By J.K. YAMAMOTO, Rafu Staff Writer
Gordon Hirabayashi is gone, but Jeanne Sakata continues working to make sure that he not forgotten.
An award-winning stage and TV actress most recently seen in “The Nisei Widows Club: How Tomi Got Her Groove Back” at East West Players, she has embarked on a second career as a playwright by authoring “Hold These Truths,” a one-man show about the late civil rights leader.
Originally titled “Dawn’s Light,” the play premiered at EWP in 2007 with Ryun Yu starring, then opened in New York at the Epic Theatre Ensemble with Joel de la Fuente, who received a Drama Desk nomination for best solo performance.
“The L.A. version, we were able to take it to Chicago, Knoxville, Sacramento, Salinas,” Sakata said in a recent interview. “We did a fundraiser for the Japanese American Bar Association last year at the [Tateuchi] Democracy Forum, which the Japanese American National Museum helped to co-present. And we’re hoping to do a staged reading for the University of Washington, where Gordon Hirabayashi was a student when he resisted the government orders for mass incarceration. They’re having a special Gordon Hirabayashi Day on Feb. 22 [in conjunction with] Day of Remembrance.
“Then for the New York show we are going to be in Melvern, Pa., just outside of Philadelphia, doing a staged reading for a series there called ‘Community Matters’ at People’s Light & Theatre Company. That’s in March, and then in April we’ll be at Playmakers Repertory Company in North Carolina …
“There’s also been a high school tour. [EWP Arts Education Director] Marilyn Tokuda asked me to adapt the play to a 45-minute version that we fit into classroom sessions. So we did that and East West Players has sponsored a high school tour twice with the Theater for Youth version …
“At the museum, there was a traveling exhibition from the Smithsonian called ‘I Want the Wide American Earth’ … The Theater for Youth project for last year was a compilation of different monologues from different plays from different Asian American playwrights, so ‘Hold These Truths’ was included … I guess that’s going to be touring to high schools too.
“Every time someone wants to do it, I feel lucky to spread Gordon’s story a little further.”
Sakata had high praise for the actors who have played Hirabayashi, including Marty Yu and Blake Kushi in the school tours. “It’s a difficult play to perform. You need an actor who can morph into more than 30 characters … Gordon encounters many people along his journey and the actor has to play all of them … like the sheriff in Tucson or judges, and a lot of times Asian American actors don’t get to tackle those characters because we are sort of relegated to just playing people of Asian ethnicity.”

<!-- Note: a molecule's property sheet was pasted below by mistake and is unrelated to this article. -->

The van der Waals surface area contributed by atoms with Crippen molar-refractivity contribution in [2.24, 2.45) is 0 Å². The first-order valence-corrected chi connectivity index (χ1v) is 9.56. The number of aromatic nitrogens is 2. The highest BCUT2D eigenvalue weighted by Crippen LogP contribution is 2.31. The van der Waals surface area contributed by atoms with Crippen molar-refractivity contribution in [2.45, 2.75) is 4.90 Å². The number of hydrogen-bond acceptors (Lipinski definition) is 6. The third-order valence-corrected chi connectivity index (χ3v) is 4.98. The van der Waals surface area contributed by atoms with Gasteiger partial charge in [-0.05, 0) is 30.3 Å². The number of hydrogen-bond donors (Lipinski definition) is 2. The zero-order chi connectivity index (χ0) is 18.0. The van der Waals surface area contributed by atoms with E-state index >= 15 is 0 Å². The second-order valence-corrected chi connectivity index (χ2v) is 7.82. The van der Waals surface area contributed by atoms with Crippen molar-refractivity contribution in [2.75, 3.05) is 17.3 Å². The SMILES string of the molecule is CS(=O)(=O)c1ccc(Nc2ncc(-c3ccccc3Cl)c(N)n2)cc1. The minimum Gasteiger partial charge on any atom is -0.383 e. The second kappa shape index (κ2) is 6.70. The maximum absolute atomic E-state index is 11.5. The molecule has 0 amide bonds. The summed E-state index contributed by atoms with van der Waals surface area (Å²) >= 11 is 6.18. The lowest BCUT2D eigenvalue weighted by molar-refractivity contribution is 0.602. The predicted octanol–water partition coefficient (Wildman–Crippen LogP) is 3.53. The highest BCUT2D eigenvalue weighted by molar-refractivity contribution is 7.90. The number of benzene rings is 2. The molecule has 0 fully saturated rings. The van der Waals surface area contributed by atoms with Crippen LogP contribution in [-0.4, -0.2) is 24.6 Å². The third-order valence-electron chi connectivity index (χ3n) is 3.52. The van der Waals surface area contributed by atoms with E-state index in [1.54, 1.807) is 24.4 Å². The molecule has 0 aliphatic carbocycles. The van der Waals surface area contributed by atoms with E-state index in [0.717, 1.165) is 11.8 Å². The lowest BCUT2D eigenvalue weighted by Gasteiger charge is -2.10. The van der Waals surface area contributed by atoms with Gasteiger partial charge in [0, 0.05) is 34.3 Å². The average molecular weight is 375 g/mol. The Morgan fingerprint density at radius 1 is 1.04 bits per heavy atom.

Supreme Court Cases
Hirabayashi, who died on Jan. 2, 2012 at age 93, was one of the few Nisei to challenge the government’s treatment of Japanese Americans during World War II. His refusal to comply with discriminatory curfew and evacuation orders led to a Supreme Court decision upholding the government’s claim of military necessity. His name was cleared when his case was reopened 40 years later. Last year, he was posthumously awarded the Presidential Medal of Freedom.
Legal challenges by Fred Korematsu and Minoru Yasui were also heard by the wartime Supreme Court, which ruled against them as well. The Mitsuye Endo case established that the government couldn’t continue to detain a loyal citizen, but didn’t address the constitutionality of the internment itself.
“At one point I played with the idea of writing a play about all of them, but there were some very practical considerations,” Sakata said. “One was that I was a first-time playwright … There are so many balls to keep in the air, you have to provide the historical backdrop … as well as the individual story, you have to keep the character alive and real, you have to make structural things happen so the play flows, you have to get the research right. At a certain point I became overwhelmed with the idea of doing all of them.”
Hirabayashi’s story intrigued her because he was a Quaker “at a time when it was very unpopular to be a pacifist.” His parents were “kind of maverick Christians because they belonged to this group called Mukyokai, which was pacifistic and democratic.” Also, Sakata could relate to Hirabayashi’s background, “having grown up myself in a Japanese American farming family [in Watsonville].”
She added, “His parents were opposites in personality. His father, he called him the spiritual anchor of the family. His father was gentle in nature, loved farming. He was a good-natured, warm-hearted man, and honest to a fault. In the play he’s described as baka shoujiki, which means stupidly honest.
“His mother, she was a very devout Christian but she was fiery in temperament and nature. She was passionate, everyone knew she was brilliant, but at the time as an Issei woman, she really couldn’t advertise how brilliant she was … She was way ahead of her time. Gordon said she would have been a professor or a politician or a journalist if she had been born later.”
As for Hirabayashi himself, “Gordon had an amazing sense of humor, actually kind of subversive … The more I read about him and I saw this humor in his writing, the more fascinated I was. I think that’s why Gordon’s story had an extra appeal for me.
“When I interviewed people about him, everyone spoke so well of him and how deeply he touched so many people. It would have been easier, I think, to dramatize someone that was more fiery in temperament. That was the challenge … although he had such a strong spirit, he was non-flashy … low-key and humble.
“Marilyn Tokuda’s mother, Tama Tokuda, knew him, so I interviewed Tama and she told me that when Gordon stood up for his rights as an American … he shocked everybody. Nobody thought that Gordon would have been capable to take that kind of stand. So that appealed to me, the fact that it was so unlikely.”
Meeting Her Hero